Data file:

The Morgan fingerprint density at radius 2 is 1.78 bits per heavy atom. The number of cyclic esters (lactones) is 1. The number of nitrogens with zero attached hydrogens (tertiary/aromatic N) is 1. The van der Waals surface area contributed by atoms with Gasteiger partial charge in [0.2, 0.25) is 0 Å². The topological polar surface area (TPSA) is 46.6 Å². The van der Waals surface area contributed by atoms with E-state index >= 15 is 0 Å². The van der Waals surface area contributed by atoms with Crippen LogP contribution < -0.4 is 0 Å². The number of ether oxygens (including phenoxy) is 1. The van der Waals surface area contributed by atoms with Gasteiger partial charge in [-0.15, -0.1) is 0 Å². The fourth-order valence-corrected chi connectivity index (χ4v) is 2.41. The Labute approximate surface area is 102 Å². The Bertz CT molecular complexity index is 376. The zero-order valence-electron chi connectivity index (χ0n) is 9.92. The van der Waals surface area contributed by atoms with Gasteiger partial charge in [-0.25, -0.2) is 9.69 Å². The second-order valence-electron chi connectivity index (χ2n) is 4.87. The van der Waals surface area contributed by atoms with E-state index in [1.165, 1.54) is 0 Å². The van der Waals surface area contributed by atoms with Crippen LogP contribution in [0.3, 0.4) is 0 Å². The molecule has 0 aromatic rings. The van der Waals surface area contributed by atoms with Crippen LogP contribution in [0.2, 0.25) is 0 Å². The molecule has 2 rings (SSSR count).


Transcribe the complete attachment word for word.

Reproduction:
The Morgan fingerprint density at radius 2 is 1.78 bits per heavy atom. The number of cyclic esters (lactones) is 1. The number of nitrogens with zero attached hydrogens (tertiary/aromatic N) is 1. The van der Waals surface area contributed by atoms with Gasteiger partial charge in [0.2, 0.25) is 0 Å². The topological polar surface area (TPSA) is 46.6 Å². The van der Waals surface area contributed by atoms with E-state index >= 15 is 0 Å². The van der Waals surface area contributed by atoms with Crippen LogP contribution < -0.4 is 0 Å². The number of ether oxygens (including phenoxy) is 1. The van der Waals surface area contributed by atoms with Gasteiger partial charge in [-0.15, -0.1) is 0 Å². The fourth-order valence-corrected chi connectivity index (χ4v) is 2.41. The Labute approximate surface area is 102 Å². The Bertz CT molecular complexity index is 376. The zero-order valence-electron chi connectivity index (χ0n) is 9.92. The van der Waals surface area contributed by atoms with Gasteiger partial charge in [-0.25, -0.2) is 9.69 Å². The second-order valence-electron chi connectivity index (χ2n) is 4.87. The van der Waals surface area contributed by atoms with E-state index in [1.165, 1.54) is 0 Å². The van der Waals surface area contributed by atoms with Crippen LogP contribution in [0.3, 0.4) is 0 Å². The molecule has 0 aromatic rings. The van der Waals surface area contributed by atoms with Crippen LogP contribution in [0.2, 0.25) is 0 Å². The molecule has 2 rings (SSSR count).